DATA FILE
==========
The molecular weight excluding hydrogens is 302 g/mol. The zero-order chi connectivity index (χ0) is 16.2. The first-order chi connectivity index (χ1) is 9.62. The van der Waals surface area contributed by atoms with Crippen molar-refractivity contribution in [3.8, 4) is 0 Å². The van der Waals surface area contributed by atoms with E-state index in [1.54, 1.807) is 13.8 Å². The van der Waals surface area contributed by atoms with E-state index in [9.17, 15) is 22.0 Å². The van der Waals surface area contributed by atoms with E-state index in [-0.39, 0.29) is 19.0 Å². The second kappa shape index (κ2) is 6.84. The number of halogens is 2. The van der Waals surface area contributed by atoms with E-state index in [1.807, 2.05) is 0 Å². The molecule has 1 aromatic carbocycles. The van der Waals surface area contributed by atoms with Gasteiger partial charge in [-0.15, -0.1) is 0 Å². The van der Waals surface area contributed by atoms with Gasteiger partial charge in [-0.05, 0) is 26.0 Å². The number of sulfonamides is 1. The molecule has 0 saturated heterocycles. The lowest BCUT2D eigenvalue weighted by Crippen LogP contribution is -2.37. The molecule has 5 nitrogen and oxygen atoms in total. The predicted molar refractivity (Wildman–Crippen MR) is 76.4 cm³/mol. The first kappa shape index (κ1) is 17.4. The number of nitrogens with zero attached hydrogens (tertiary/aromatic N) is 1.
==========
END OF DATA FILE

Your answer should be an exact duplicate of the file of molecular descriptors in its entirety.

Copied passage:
The molecular weight excluding hydrogens is 302 g/mol. The zero-order chi connectivity index (χ0) is 16.2. The first-order chi connectivity index (χ1) is 9.62. The van der Waals surface area contributed by atoms with Crippen molar-refractivity contribution in [3.8, 4) is 0 Å². The van der Waals surface area contributed by atoms with E-state index in [1.54, 1.807) is 13.8 Å². The van der Waals surface area contributed by atoms with E-state index in [9.17, 15) is 22.0 Å². The van der Waals surface area contributed by atoms with E-state index in [-0.39, 0.29) is 19.0 Å². The second kappa shape index (κ2) is 6.84. The number of halogens is 2. The van der Waals surface area contributed by atoms with E-state index in [1.807, 2.05) is 0 Å². The molecule has 1 aromatic carbocycles. The van der Waals surface area contributed by atoms with Gasteiger partial charge in [-0.15, -0.1) is 0 Å². The van der Waals surface area contributed by atoms with Gasteiger partial charge in [-0.05, 0) is 26.0 Å². The number of sulfonamides is 1. The molecule has 0 saturated heterocycles. The lowest BCUT2D eigenvalue weighted by Crippen LogP contribution is -2.37. The molecule has 5 nitrogen and oxygen atoms in total. The predicted molar refractivity (Wildman–Crippen MR) is 76.4 cm³/mol. The first kappa shape index (κ1) is 17.4. The number of nitrogens with zero attached hydrogens (tertiary/aromatic N) is 1.